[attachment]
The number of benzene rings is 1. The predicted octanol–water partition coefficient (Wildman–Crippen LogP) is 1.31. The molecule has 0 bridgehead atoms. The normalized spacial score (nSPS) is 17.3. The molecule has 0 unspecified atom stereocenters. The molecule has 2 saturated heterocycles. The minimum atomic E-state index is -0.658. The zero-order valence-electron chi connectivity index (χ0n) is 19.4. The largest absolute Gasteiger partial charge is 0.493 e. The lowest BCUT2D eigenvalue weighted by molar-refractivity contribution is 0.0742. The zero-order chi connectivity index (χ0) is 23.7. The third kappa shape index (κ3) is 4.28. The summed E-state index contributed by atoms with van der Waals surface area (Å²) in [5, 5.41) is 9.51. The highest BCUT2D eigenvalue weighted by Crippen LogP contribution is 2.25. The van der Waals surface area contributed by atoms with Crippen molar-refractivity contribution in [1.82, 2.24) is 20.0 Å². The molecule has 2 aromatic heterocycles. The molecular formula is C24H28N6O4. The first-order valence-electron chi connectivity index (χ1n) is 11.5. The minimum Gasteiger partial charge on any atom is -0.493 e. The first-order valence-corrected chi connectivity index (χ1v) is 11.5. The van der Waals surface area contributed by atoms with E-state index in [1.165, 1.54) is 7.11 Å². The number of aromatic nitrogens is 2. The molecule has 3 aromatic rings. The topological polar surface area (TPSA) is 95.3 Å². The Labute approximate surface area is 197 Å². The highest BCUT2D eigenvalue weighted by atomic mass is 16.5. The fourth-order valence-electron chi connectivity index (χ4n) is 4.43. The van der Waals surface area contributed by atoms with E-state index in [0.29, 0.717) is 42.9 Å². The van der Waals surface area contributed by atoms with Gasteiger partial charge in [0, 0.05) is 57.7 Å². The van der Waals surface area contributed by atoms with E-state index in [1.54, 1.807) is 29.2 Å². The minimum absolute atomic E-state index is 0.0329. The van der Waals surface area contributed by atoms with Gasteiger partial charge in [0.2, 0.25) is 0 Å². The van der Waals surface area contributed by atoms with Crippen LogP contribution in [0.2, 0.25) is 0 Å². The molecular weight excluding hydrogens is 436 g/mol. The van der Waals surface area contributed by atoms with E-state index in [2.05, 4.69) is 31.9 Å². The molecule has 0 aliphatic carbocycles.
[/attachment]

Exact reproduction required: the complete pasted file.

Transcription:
The number of benzene rings is 1. The predicted octanol–water partition coefficient (Wildman–Crippen LogP) is 1.31. The molecule has 0 bridgehead atoms. The normalized spacial score (nSPS) is 17.3. The molecule has 0 unspecified atom stereocenters. The molecule has 2 saturated heterocycles. The minimum atomic E-state index is -0.658. The zero-order valence-electron chi connectivity index (χ0n) is 19.4. The largest absolute Gasteiger partial charge is 0.493 e. The lowest BCUT2D eigenvalue weighted by molar-refractivity contribution is 0.0742. The zero-order chi connectivity index (χ0) is 23.7. The third kappa shape index (κ3) is 4.28. The summed E-state index contributed by atoms with van der Waals surface area (Å²) in [5, 5.41) is 9.51. The highest BCUT2D eigenvalue weighted by Crippen LogP contribution is 2.25. The van der Waals surface area contributed by atoms with Crippen molar-refractivity contribution in [1.82, 2.24) is 20.0 Å². The molecule has 2 aromatic heterocycles. The molecular formula is C24H28N6O4. The first-order valence-electron chi connectivity index (χ1n) is 11.5. The minimum Gasteiger partial charge on any atom is -0.493 e. The first-order valence-corrected chi connectivity index (χ1v) is 11.5. The van der Waals surface area contributed by atoms with E-state index in [1.165, 1.54) is 7.11 Å². The number of aromatic nitrogens is 2. The molecule has 3 aromatic rings. The topological polar surface area (TPSA) is 95.3 Å². The Labute approximate surface area is 197 Å². The highest BCUT2D eigenvalue weighted by atomic mass is 16.5. The fourth-order valence-electron chi connectivity index (χ4n) is 4.43. The van der Waals surface area contributed by atoms with E-state index in [0.29, 0.717) is 42.9 Å². The van der Waals surface area contributed by atoms with Gasteiger partial charge in [0, 0.05) is 57.7 Å². The van der Waals surface area contributed by atoms with E-state index in [1.54, 1.807) is 29.2 Å². The minimum absolute atomic E-state index is 0.0329. The van der Waals surface area contributed by atoms with Gasteiger partial charge in [0.2, 0.25) is 0 Å². The van der Waals surface area contributed by atoms with Crippen LogP contribution in [0.2, 0.25) is 0 Å². The molecular weight excluding hydrogens is 436 g/mol. The van der Waals surface area contributed by atoms with E-state index in [2.05, 4.69) is 31.9 Å². The molecule has 0 aliphatic carbocycles.